Like I said earlier, in just a 13 year period, the island of Haiti received over $4 billion.  Think how the people's lives could have been improved if that money had just been distributed to the people.  The nation is one that has not enough food produced on their land to sustain the people.  According to USAID 54% of Haitians live on just over 50 cents a day, unemployment is between 70-80% and over 40% of the people there do not have access to drinkable water.

Providing the people with health services is great, but we need to help them so that they can help themselves.  They need to be taught skills that will help them in the future to be able to build their infrastructure and develop jobs and have an education.  Most of the people there do not have higher than a primary education and only about 52% of the adults over 15 are fully literate.  According to the Council on Hemispheric Affairs, about 30% of Haiti's GDP comes from Haitians living and working abroad sending money back home to their relations.

They need more than just food and water and vaccines.

And they need it from more than the numerous nations that are supposedly helping Haiti.  Seriously.  Look at this massive list of NGOs that are said to be aiding Haiti in some way.  Look how many organizations there are, but what do they have to show for their "aid".

The Council on Hemispheric Affairs says that "[P]art of the problem begins with the widespread notion that over half of international aid goes toward NGO 'overhead' costs."

So be careful when you donate to some of these organizations.  They are basically taking your money and paying themselves with most of it rather than distributing it to the people they are saying they are helping. 

Makes sense with regard to Haiti's situation.  Look at that NGO list again.  If all of them are supposed to be giving money or some other sort of aid to Haiti, how is Haiti broke and still in dire conditions?

Also from the Council on Hemispheric Affairs site:
Roger Annis, of the Toronto Haiti Action Committee (THAC) professed that during a 2007 visit to the island, his entourage was repeatedly appealed to by locals to publically disseminate news of the failure of aid programs in order to bring about significant solutions to development issues. “I saw no evidence of Canadian aid programs reaching that desperately poor population,” alleged Annis. The underlying reason that aid is often ineffective is that it is simply not reaching the people on the ground. In addition to holding aid agencies accountable for their commitments, incorporating local communities into the decision of how best to use aid is an approach that could readily improve the effectiveness of the distributed funds.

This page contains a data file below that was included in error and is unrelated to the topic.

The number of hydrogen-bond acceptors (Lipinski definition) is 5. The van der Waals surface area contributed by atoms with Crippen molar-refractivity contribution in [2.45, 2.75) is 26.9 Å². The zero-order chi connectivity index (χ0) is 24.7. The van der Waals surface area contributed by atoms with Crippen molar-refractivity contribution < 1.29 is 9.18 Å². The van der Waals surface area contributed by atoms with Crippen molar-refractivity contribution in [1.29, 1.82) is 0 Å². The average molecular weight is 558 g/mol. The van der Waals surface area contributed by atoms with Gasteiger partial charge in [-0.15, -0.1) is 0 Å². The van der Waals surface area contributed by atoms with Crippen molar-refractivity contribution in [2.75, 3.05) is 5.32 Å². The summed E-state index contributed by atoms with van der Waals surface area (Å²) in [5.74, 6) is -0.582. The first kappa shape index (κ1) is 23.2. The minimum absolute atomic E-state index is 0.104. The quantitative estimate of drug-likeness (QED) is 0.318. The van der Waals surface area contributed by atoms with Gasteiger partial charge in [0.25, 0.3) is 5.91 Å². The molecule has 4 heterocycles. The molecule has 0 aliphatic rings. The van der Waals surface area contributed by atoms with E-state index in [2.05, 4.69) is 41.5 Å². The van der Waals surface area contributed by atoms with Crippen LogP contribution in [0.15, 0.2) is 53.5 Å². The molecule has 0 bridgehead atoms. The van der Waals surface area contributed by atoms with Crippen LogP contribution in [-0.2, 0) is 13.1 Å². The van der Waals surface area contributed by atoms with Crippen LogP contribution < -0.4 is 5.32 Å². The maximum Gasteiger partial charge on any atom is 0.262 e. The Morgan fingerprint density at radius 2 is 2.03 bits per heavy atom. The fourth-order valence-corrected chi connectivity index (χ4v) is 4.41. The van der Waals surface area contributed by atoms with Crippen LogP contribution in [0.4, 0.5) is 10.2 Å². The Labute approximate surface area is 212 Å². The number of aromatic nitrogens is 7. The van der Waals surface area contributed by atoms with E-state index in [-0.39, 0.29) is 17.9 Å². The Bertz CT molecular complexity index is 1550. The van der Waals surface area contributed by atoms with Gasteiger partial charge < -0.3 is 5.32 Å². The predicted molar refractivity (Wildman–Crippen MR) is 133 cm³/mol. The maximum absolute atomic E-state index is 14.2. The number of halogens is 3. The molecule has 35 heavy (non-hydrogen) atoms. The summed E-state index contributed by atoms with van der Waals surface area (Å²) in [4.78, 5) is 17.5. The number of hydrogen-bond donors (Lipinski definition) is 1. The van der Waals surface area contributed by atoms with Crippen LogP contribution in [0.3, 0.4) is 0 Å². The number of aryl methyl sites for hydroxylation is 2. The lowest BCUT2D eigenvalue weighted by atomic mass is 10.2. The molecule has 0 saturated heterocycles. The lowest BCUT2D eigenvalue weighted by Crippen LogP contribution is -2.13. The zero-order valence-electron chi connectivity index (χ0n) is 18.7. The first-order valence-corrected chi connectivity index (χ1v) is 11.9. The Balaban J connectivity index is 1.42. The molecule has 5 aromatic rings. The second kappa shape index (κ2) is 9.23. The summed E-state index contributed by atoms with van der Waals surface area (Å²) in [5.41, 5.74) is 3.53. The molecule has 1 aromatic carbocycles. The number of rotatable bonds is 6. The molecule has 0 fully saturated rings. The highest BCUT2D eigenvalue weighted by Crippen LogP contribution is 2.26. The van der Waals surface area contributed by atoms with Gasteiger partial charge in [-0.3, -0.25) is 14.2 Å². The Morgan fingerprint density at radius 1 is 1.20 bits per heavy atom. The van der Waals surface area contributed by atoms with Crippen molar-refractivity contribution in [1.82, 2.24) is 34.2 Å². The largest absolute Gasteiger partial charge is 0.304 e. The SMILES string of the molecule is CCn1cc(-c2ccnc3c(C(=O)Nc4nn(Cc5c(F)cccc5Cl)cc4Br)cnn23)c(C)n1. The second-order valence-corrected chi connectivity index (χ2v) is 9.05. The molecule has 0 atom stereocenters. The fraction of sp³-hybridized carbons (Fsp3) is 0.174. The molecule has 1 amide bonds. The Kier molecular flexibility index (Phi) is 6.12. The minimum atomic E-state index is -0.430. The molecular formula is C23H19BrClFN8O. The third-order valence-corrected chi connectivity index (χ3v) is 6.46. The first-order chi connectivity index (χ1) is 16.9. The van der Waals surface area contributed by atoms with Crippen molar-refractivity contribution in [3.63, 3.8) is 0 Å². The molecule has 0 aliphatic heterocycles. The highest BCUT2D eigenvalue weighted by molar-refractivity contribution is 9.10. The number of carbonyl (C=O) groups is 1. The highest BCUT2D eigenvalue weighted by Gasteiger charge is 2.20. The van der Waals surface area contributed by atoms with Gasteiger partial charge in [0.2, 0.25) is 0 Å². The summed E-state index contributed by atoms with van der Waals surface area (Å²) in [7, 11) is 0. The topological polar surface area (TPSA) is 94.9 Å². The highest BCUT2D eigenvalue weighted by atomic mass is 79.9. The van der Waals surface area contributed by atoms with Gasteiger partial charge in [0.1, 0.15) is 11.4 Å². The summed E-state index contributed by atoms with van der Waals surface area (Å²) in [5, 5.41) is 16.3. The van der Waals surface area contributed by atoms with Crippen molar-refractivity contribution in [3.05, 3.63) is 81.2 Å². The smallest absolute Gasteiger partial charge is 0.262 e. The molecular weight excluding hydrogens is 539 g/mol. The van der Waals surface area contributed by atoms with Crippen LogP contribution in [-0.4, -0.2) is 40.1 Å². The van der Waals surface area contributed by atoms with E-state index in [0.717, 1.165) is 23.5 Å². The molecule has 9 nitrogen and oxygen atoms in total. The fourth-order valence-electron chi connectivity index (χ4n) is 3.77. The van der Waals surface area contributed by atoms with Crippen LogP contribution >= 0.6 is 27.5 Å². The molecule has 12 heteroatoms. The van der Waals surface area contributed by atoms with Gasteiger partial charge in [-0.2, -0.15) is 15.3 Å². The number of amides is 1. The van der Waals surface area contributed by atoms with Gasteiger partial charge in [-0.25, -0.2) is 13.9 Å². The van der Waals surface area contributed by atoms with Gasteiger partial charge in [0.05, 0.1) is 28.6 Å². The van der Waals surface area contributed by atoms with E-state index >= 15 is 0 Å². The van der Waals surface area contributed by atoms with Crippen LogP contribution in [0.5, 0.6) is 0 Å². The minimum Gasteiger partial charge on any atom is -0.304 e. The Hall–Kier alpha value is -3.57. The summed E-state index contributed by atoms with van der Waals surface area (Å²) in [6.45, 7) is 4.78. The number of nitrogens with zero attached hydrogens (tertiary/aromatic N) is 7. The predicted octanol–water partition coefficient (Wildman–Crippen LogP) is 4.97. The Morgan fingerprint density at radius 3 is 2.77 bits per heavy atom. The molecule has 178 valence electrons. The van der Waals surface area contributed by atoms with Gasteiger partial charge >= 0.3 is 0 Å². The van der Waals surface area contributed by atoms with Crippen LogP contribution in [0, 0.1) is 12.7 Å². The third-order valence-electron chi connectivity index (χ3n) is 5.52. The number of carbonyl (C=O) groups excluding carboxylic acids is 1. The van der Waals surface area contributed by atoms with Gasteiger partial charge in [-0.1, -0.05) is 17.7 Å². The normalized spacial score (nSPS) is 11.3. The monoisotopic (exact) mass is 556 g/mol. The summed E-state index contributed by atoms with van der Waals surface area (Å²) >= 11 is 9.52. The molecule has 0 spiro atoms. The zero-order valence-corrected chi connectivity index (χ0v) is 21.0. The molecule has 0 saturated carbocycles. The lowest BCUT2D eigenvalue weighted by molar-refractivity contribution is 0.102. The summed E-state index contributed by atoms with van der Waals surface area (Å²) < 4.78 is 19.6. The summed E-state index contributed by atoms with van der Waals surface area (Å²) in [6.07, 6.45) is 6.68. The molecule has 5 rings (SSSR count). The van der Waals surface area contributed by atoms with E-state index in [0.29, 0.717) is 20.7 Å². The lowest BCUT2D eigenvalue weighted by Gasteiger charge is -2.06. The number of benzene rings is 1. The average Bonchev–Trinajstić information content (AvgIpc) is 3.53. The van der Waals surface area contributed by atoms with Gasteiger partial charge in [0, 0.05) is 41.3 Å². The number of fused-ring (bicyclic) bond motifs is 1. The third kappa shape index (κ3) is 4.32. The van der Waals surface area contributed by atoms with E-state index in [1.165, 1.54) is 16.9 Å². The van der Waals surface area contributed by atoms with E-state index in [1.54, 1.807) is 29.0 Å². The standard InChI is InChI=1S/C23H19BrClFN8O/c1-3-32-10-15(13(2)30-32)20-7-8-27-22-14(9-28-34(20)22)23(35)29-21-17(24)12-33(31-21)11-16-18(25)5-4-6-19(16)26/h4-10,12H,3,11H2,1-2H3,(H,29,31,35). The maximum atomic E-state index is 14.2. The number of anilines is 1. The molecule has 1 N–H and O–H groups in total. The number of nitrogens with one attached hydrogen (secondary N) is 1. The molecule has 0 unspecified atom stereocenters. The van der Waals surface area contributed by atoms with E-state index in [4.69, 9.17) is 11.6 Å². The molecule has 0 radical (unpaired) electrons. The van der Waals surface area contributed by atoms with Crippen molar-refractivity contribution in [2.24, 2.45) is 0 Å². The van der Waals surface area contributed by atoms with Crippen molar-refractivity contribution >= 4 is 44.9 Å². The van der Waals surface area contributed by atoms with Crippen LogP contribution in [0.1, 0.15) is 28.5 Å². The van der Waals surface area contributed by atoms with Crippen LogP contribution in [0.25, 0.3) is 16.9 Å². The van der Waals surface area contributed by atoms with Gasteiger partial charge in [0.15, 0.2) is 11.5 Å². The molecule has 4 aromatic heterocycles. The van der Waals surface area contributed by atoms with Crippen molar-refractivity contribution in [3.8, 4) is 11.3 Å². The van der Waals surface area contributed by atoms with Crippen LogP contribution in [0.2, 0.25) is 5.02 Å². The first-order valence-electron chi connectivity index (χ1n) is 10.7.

The work being done is not really getting to the people.  The aid agencies are somehow getting donations, saying they are going to help, but really not doing much.

Top that with the different leaders of Haiti that have dug into the coffers and helped themselves to various funds leaving most of their people suffering.

Peter Mott of Interconnect Newsletter said of some of the aid missions that
With 9,000 soldiers from 42 countries, led by Brazil, the UN Mission to Stabilize Haiti (MINUSTAH) has spent $2 billion fielding armed patrols throughout Haitian poor neighborhoods to repress and intimidate the people, arbitrarily killing civilians, and sometimes sexually assaulting young girls and women.  In the meantime, the economic conditions worsen and the basic needs of the population remain unmet.
 There has to be a better way.

I hope that as you reach out to help the Haitians in their time of need, that you really think about who you are giving money to -- research the organization to find out what they actually do with their money.

Check out the video on Guernicamag.com about aid giving and its impact.

Here is some Haitian history from the Haitian Blogger and you can see recent updates on from the Haitian Blogger.

Another great link with information on the US involvement in Haiti is the Haitisolidarity.net - including information on Aristide.

Thanks for reading my rant.


Here is a link to some information on what Wyclef Jean has done with his donations in the past.  Just what I talked about here. Not sure if this is some sort of action to attack him and get people to not give to his organization or what.  I just hope that money gets to the people and the people that can help the people.

11 January 2010

I will look like a crack head by days' end

Today I did the unthinkable, the unforgivable, the inconceivable.